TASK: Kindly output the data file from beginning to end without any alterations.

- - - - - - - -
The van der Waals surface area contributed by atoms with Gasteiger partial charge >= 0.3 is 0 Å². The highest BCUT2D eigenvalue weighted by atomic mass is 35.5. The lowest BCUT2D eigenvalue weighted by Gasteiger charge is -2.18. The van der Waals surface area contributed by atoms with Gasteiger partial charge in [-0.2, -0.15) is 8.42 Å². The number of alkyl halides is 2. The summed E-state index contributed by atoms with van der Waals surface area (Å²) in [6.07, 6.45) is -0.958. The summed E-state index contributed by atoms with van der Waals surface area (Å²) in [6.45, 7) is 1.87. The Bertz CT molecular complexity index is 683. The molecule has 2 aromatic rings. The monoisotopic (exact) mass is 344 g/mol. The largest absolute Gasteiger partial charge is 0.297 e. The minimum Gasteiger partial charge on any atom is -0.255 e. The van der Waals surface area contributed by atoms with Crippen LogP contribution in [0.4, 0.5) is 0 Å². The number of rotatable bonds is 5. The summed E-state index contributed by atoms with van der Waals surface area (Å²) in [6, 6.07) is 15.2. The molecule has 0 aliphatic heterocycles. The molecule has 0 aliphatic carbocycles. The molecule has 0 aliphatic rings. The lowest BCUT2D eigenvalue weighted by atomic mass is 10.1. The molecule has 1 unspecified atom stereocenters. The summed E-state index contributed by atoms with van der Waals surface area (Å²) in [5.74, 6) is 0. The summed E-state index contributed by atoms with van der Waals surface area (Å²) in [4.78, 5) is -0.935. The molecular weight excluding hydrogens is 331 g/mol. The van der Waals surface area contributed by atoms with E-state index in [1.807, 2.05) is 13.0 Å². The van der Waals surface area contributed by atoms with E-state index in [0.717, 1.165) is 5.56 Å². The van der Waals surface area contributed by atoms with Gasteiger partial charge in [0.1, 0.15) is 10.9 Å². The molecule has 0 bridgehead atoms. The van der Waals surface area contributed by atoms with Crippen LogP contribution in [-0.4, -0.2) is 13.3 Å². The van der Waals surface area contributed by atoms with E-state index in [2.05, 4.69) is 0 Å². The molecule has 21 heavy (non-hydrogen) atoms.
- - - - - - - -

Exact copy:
The van der Waals surface area contributed by atoms with Gasteiger partial charge >= 0.3 is 0 Å². The highest BCUT2D eigenvalue weighted by atomic mass is 35.5. The lowest BCUT2D eigenvalue weighted by Gasteiger charge is -2.18. The van der Waals surface area contributed by atoms with Gasteiger partial charge in [-0.2, -0.15) is 8.42 Å². The number of alkyl halides is 2. The summed E-state index contributed by atoms with van der Waals surface area (Å²) in [6.07, 6.45) is -0.958. The summed E-state index contributed by atoms with van der Waals surface area (Å²) in [6.45, 7) is 1.87. The Bertz CT molecular complexity index is 683. The molecule has 2 aromatic rings. The monoisotopic (exact) mass is 344 g/mol. The largest absolute Gasteiger partial charge is 0.297 e. The minimum Gasteiger partial charge on any atom is -0.255 e. The van der Waals surface area contributed by atoms with Crippen LogP contribution in [0.4, 0.5) is 0 Å². The number of rotatable bonds is 5. The summed E-state index contributed by atoms with van der Waals surface area (Å²) in [6, 6.07) is 15.2. The molecule has 0 aliphatic heterocycles. The molecule has 0 aliphatic carbocycles. The molecule has 0 aliphatic rings. The lowest BCUT2D eigenvalue weighted by atomic mass is 10.1. The molecule has 1 unspecified atom stereocenters. The summed E-state index contributed by atoms with van der Waals surface area (Å²) in [5.74, 6) is 0. The summed E-state index contributed by atoms with van der Waals surface area (Å²) in [4.78, 5) is -0.935. The molecular weight excluding hydrogens is 331 g/mol. The van der Waals surface area contributed by atoms with E-state index in [1.807, 2.05) is 13.0 Å². The van der Waals surface area contributed by atoms with E-state index in [0.717, 1.165) is 5.56 Å². The van der Waals surface area contributed by atoms with Gasteiger partial charge in [0.1, 0.15) is 10.9 Å². The molecule has 0 bridgehead atoms. The van der Waals surface area contributed by atoms with Crippen LogP contribution in [-0.4, -0.2) is 13.3 Å². The van der Waals surface area contributed by atoms with E-state index in [2.05, 4.69) is 0 Å². The molecule has 21 heavy (non-hydrogen) atoms.